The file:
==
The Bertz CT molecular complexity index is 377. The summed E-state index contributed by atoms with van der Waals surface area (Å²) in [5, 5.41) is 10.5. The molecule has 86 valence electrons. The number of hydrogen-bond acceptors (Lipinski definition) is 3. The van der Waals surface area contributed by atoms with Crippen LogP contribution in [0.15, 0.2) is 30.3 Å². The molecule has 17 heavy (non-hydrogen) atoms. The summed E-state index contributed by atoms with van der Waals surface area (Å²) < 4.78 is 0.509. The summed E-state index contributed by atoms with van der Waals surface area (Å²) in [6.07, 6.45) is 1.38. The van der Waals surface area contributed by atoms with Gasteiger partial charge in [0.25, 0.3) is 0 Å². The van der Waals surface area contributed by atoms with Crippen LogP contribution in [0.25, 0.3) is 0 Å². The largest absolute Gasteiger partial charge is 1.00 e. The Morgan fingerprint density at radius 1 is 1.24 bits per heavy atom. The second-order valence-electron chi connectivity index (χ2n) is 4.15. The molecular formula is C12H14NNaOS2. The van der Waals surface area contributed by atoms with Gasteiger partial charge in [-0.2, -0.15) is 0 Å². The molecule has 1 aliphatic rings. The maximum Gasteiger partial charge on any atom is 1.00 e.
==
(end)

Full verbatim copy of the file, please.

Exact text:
The Bertz CT molecular complexity index is 377. The summed E-state index contributed by atoms with van der Waals surface area (Å²) in [5, 5.41) is 10.5. The molecule has 86 valence electrons. The number of hydrogen-bond acceptors (Lipinski definition) is 3. The van der Waals surface area contributed by atoms with Crippen LogP contribution in [0.15, 0.2) is 30.3 Å². The molecule has 17 heavy (non-hydrogen) atoms. The summed E-state index contributed by atoms with van der Waals surface area (Å²) < 4.78 is 0.509. The summed E-state index contributed by atoms with van der Waals surface area (Å²) in [6.07, 6.45) is 1.38. The van der Waals surface area contributed by atoms with Gasteiger partial charge in [0.25, 0.3) is 0 Å². The van der Waals surface area contributed by atoms with Crippen LogP contribution in [0.25, 0.3) is 0 Å². The largest absolute Gasteiger partial charge is 1.00 e. The Morgan fingerprint density at radius 1 is 1.24 bits per heavy atom. The second-order valence-electron chi connectivity index (χ2n) is 4.15. The molecular formula is C12H14NNaOS2. The van der Waals surface area contributed by atoms with Gasteiger partial charge in [-0.2, -0.15) is 0 Å². The molecule has 1 aliphatic rings. The maximum Gasteiger partial charge on any atom is 1.00 e.